Pest Control  – Sharing our space and provisions with disease-spreading pests can make any situation worse.  Our precious supplies can be quickly contaminated if pests are not controlled.  Pest control must be an important consideration in your sanitation planning.


Insect control – Prevent breeding grounds by keeping the area clean. Standing water is a breeding ground for mosquitoes, which are known vectors for the spread of diseases. Carefully package all food storage to prevent infestation.  Use care to prevent bedding from being contaminated through poor personal sanitation.  Don’t stop doing laundry!  The old saying, “Good night, sleep tight, don’t let the bed bugs bite” was adopted for a reason.  Store insect repellent and insecticides safely and away from foods.


Fly control – Keep area free from garbage and waste products.  Cover food and clean dishes to prevent contamination by flies.  Store fly swatters, fly strips, fly traps, etc. for use as needed.  Actively strive to keep living area free from flies as they are prone to spread disease.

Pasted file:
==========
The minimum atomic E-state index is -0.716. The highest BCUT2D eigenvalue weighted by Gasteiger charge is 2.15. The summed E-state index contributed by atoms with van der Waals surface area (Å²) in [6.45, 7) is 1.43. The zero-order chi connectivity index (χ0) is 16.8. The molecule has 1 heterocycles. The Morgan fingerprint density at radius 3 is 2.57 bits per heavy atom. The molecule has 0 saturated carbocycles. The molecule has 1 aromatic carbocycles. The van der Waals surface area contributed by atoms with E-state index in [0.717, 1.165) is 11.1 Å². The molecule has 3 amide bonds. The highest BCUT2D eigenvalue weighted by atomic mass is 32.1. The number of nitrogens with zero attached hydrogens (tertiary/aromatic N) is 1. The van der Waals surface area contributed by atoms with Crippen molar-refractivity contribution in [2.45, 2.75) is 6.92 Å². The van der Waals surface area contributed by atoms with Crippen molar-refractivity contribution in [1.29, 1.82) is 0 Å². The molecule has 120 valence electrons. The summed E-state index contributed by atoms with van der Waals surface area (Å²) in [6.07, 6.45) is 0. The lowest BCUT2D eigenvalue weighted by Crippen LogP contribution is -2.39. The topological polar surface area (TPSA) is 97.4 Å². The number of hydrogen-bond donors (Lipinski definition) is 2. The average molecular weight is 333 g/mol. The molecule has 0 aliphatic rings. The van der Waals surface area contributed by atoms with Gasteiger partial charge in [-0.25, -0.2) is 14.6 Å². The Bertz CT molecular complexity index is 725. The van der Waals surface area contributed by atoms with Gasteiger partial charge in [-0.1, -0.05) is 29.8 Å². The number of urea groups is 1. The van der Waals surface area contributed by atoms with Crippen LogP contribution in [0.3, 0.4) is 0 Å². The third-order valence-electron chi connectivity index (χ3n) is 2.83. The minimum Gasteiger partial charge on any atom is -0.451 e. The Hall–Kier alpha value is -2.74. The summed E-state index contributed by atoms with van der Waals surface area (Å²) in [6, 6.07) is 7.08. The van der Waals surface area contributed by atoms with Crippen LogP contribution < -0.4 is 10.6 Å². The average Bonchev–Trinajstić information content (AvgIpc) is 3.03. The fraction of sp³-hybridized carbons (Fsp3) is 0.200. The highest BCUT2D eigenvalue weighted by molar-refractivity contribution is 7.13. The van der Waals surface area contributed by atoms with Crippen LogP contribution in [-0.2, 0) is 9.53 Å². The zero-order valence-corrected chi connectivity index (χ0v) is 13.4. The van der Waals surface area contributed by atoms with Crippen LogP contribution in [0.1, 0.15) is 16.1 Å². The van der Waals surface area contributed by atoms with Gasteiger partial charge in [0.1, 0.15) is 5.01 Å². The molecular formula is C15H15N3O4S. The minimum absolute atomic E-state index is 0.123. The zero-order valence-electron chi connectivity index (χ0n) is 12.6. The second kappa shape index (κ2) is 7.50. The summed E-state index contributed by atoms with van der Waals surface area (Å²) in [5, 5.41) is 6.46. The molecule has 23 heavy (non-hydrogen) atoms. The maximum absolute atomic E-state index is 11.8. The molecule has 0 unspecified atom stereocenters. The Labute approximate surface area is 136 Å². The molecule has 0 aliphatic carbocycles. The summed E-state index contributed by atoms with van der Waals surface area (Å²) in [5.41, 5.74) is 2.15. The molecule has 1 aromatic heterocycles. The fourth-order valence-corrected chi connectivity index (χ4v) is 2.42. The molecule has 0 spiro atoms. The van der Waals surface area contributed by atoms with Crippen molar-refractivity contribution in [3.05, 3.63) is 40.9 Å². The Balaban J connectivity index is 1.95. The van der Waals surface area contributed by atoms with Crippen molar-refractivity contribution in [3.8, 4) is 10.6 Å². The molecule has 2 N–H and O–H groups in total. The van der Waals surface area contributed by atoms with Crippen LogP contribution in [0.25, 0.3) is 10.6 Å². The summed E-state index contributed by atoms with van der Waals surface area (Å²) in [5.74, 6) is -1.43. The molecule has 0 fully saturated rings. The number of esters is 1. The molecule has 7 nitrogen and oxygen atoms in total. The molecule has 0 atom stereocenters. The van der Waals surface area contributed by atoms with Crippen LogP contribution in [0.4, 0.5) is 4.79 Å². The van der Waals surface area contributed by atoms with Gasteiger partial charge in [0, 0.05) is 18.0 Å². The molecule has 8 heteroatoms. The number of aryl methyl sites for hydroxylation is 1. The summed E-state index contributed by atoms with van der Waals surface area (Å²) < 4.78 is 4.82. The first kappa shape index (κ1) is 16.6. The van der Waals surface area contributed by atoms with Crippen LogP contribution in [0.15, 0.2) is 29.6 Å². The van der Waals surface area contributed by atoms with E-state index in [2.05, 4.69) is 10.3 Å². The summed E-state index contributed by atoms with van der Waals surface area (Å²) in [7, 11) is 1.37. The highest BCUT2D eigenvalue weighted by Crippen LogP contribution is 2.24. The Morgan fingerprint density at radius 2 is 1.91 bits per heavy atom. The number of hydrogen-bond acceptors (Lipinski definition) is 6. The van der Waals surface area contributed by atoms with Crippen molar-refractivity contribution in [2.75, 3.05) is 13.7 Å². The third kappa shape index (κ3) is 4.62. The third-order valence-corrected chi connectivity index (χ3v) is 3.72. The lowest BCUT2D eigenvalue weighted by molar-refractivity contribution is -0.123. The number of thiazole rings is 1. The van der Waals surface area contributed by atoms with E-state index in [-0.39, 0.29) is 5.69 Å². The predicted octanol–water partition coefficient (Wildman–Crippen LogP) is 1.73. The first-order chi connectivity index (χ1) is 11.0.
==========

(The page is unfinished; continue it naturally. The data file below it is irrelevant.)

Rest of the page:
Rodent control – Keep storage areas clean and organized.  Store traps and poisons to use if necessary.  Take time to package food storage to prevent infestation. Rodents can quickly access foods stored in Mylar bags.  Consider putting the Mylar bags in plastic buckets for extra protection.  Food stored in boxes, bags, and Mylar bags are at risk of infestation.  Storing food in #10 cans is a great way to protect the contents.


The Challenge:  Good sanitation practices always make sense.  However, in an emergency situation, it is especially important to implement good sanitation techniques.  It can make the difference between sickness and health, and possibly even life and death.  Our challenge to you is to carefully think through the sanitation needs of your family.  Educate family members as to the importance of good sanitation practice and how it applies to your family plan.  Create a workable plan, set realistic goals, and get to work to accomplish those goals.  We challenge you to do something TODAY!!



Melissa Francis
Melissa Francis
Greetings! I'm Melissa Francis, the founder and primary contributor to The Homestead Survival. With over 20 years of experience in homesteading, sustainability, and emergency preparedness, I've dedicated my life to helping others achieve a simpler, more self-reliant lifestyle.